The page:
On 26th of November 2003, the Concorde flew for the very last time. Due to a crash of a type on 25 July 2000, world economic effects arising from the 9/11 attacks and some other factors, operations ceased on 24 October 2003. The AÃƒÂ©rospatiale-BAC Concorde supersonic transport (SST) was the more successful of the only two supersonic passenger airliners which ever operated commercially. The Tupolev Tu-144, which looked almost alike, being the other.
The development programme was a product of an Anglo-French government treaty, with a total of 20 aircraft eventualy built. The costly development phase thus represented a substantial economic loss. Air France and British Airways were subsidised their governments to buy the aircraft by, while other sales were blocked by the 1973 oil crisis and competition from the Boeing 747. Nonetheless, the Concorde made large operating profits for British Airways for much of its service life.
First flown in 1969 Concorde service commenced in 1976 and continued for 27 years. It flew regular transatlantic flights from London Heathrow (British Airways) and Paris Charles de Gaulle (Air France) to New York JFK and Washington Dulles, flying these routes at record speeds, in under half the time of other airliners. Concorde also set many other records, including the official F.A.I. “Westbound Around The World” and “Eastbound Around the World” world air speed records.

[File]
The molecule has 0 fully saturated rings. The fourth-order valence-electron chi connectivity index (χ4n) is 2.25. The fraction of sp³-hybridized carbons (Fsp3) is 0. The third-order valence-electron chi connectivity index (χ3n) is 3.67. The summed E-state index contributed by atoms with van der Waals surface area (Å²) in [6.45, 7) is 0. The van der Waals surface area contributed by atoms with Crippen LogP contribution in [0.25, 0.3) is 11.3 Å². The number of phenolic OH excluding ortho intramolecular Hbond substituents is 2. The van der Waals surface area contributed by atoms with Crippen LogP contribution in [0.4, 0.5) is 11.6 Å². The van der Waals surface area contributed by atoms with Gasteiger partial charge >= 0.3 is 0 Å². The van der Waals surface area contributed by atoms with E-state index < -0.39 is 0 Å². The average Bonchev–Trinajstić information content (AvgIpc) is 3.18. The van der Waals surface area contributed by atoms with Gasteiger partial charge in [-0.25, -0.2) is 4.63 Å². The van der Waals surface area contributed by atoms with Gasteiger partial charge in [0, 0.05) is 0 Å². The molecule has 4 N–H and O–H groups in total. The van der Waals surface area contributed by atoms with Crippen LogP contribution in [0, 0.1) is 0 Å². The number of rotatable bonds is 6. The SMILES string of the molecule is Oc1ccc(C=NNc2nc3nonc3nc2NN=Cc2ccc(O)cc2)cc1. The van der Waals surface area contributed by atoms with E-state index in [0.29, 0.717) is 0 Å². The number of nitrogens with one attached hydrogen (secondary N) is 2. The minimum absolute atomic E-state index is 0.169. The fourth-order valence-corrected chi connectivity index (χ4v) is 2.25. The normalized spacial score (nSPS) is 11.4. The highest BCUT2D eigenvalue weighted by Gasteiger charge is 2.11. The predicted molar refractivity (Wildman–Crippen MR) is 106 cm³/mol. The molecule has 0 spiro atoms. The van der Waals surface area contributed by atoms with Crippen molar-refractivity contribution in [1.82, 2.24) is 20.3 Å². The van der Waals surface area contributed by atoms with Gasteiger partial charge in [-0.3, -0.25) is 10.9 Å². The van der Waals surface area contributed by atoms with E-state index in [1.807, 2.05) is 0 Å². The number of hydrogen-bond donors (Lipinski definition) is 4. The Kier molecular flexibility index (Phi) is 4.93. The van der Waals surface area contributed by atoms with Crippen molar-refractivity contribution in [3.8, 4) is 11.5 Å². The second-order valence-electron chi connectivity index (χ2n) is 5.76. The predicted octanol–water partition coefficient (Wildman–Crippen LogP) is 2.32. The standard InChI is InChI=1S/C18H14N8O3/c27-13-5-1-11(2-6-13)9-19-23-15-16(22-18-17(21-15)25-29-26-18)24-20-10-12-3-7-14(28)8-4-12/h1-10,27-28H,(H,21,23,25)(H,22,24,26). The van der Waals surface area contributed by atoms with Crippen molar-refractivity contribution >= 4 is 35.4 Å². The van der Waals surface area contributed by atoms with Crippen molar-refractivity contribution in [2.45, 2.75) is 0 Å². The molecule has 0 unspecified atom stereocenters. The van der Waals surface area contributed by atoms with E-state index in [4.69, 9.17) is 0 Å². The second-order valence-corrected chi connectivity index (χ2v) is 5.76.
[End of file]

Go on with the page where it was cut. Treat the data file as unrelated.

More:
Part of the Concorde devolpingprocess were a number of testmodels. This specific Concorde, the G-BBDG, used to finalis the Concord design before the other aircraft entered passenger service and certification prior to Concorde entering passenger service. The plane itself never entered passenger service and had the status semi-airworthiness. Eventually it was used for spare-parts and it was under consideration for scrapping many times, but it has always been found to be useful. Since 2006 it rests his days in the Brooklands museum. Here people can have a Concord Experience.
People can also have a Concord Experience in Scotland. The National Museum of Flight obtained in 2003 the Concorde Golf Bravo Oscar Alpha Alpha (G-BOAA). After restoration, it opened its hull for the public in 2004.
Concorde Experience, Concorde exhibition (2006)
AÃƒÂ©rospatiale-BAC Concorde, test model, G-BBDG, (1974-1981)
Brooklands Museum, Brooklands Road, Weybridge, Surrey, United Kingdom
Concorde Experience, Concorde exhibition (2004)
AÃƒÂ©rospatiale-BAC Concorde, G-BOAA
National Museum of Flight
East Lothian, Scotland
Picture placed with kind permission from Reg Mckenna (Whiskeymac) http://flickr.com/photos/whiskymac/1424469737/in/set-72157602124617623/ (‘WARNING – The video onboard has been known to make grown men shed a tear!’)
Brooklands Museum: http://www.brooklandsmuseum.com/aviation_history3.cfm
National Museum of Flight: http://www.nms.ac.uk/museumofflighthomepage.aspx